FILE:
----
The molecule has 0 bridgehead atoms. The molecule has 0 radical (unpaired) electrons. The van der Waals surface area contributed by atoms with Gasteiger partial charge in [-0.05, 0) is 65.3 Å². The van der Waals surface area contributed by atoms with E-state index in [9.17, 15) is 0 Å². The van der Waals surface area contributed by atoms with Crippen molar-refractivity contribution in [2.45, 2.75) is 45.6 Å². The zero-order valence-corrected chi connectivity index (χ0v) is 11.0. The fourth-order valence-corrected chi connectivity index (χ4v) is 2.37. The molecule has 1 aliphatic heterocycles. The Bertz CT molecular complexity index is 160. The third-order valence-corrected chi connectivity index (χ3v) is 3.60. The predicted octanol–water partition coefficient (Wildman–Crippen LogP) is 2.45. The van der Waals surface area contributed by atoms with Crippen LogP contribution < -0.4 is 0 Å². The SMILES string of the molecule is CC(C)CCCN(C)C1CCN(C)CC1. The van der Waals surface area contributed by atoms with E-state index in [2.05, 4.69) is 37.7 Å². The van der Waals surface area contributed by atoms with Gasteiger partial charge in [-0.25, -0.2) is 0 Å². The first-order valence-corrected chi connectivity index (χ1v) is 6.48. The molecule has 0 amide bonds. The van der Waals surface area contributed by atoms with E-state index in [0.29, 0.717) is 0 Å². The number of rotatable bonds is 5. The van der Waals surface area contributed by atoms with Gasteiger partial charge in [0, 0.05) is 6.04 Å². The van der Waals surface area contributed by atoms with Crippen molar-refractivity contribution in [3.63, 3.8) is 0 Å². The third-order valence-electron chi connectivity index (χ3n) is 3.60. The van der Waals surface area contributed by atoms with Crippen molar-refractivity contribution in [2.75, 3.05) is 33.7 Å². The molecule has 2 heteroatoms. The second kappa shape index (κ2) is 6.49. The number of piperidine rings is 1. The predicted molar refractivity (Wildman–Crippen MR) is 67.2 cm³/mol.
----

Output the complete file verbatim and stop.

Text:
The molecule has 0 bridgehead atoms. The molecule has 0 radical (unpaired) electrons. The van der Waals surface area contributed by atoms with Gasteiger partial charge in [-0.05, 0) is 65.3 Å². The van der Waals surface area contributed by atoms with E-state index in [9.17, 15) is 0 Å². The van der Waals surface area contributed by atoms with Crippen molar-refractivity contribution in [2.45, 2.75) is 45.6 Å². The zero-order valence-corrected chi connectivity index (χ0v) is 11.0. The fourth-order valence-corrected chi connectivity index (χ4v) is 2.37. The molecule has 1 aliphatic heterocycles. The Bertz CT molecular complexity index is 160. The third-order valence-corrected chi connectivity index (χ3v) is 3.60. The predicted octanol–water partition coefficient (Wildman–Crippen LogP) is 2.45. The van der Waals surface area contributed by atoms with Crippen LogP contribution < -0.4 is 0 Å². The SMILES string of the molecule is CC(C)CCCN(C)C1CCN(C)CC1. The van der Waals surface area contributed by atoms with E-state index in [2.05, 4.69) is 37.7 Å². The van der Waals surface area contributed by atoms with Gasteiger partial charge in [-0.25, -0.2) is 0 Å². The first-order valence-corrected chi connectivity index (χ1v) is 6.48. The molecule has 0 amide bonds. The van der Waals surface area contributed by atoms with E-state index in [0.29, 0.717) is 0 Å². The number of rotatable bonds is 5. The van der Waals surface area contributed by atoms with Gasteiger partial charge in [0, 0.05) is 6.04 Å². The van der Waals surface area contributed by atoms with Crippen molar-refractivity contribution in [3.63, 3.8) is 0 Å². The third-order valence-electron chi connectivity index (χ3n) is 3.60. The van der Waals surface area contributed by atoms with Crippen molar-refractivity contribution in [2.75, 3.05) is 33.7 Å². The molecule has 2 heteroatoms. The second kappa shape index (κ2) is 6.49. The number of piperidine rings is 1. The predicted molar refractivity (Wildman–Crippen MR) is 67.2 cm³/mol.